What Is the Cure for the Bubonic Plague?
Because the disease is still present today, many people wonder, "What is the cure for the bubonic plague?" Early treatments in the form of antibiotics offer a cure in 85 percent of cases. Since the plague vaccine is no longer commercially available in the United States, the best cure for the bubonic plague is a threefold approach: preventative drug therapy, environmental management, and public health education.
The best cure for the bubonic plague is preventing it in the first place. Early plague treatment offers the best chance for recovery if a person does become infected with the bacteria that causes the disease (Yersinis pestis). The plague vaccine is no longer commercially available in the United States.
It is likely that plague will continue to exist in its many localized geographic areas around the world, and plague outbreaks in wild rodent hosts will also probably continue to occur. Attempts to eliminate wild rodent plague are costly and futile; therefore, plague prevention is directed toward reducing the threat of infection in humans in high-risk areas through three techniques:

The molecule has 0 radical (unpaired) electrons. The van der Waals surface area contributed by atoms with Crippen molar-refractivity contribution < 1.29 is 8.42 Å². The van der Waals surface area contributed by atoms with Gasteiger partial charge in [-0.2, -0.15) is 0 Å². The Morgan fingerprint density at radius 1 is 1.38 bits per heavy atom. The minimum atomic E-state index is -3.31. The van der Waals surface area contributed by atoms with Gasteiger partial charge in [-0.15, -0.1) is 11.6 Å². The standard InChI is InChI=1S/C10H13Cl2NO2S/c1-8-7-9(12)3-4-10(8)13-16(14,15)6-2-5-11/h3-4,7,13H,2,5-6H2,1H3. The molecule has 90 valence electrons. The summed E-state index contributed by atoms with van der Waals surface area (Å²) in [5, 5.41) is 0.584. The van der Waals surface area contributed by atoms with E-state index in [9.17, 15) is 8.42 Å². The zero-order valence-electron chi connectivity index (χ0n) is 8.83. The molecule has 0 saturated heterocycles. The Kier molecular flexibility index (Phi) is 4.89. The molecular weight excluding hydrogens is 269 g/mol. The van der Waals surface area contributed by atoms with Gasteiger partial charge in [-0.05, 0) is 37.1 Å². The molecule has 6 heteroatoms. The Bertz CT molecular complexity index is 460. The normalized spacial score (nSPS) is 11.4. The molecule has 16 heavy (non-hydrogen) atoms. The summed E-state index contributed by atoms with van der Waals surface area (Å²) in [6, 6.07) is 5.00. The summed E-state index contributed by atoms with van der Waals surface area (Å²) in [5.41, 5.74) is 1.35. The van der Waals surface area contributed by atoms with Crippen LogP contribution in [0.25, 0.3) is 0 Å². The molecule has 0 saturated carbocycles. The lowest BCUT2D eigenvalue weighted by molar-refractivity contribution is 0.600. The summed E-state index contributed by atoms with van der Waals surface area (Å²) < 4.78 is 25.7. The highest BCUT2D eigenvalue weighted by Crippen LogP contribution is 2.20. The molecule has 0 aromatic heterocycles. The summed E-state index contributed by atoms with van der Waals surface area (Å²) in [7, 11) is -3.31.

- Preventative drug therapy
- Environmental management
- Public health education.
(Click Plague Prevention for more information on techniques that can offer a preventative cure for bubonic plague.)
Bubonic plague is a rapidly progressive illness that can result in death within one week of symptoms occurring; therefore, it is important that bubonic plague be diagnosed and treated early. In 85 percent of cases, early treatments offer a cure for the bubonic plague. Without treatment, the body is only able to effectively fight off the plague bacteria (Yersinia pestis) in 10 to 50 percent of cases.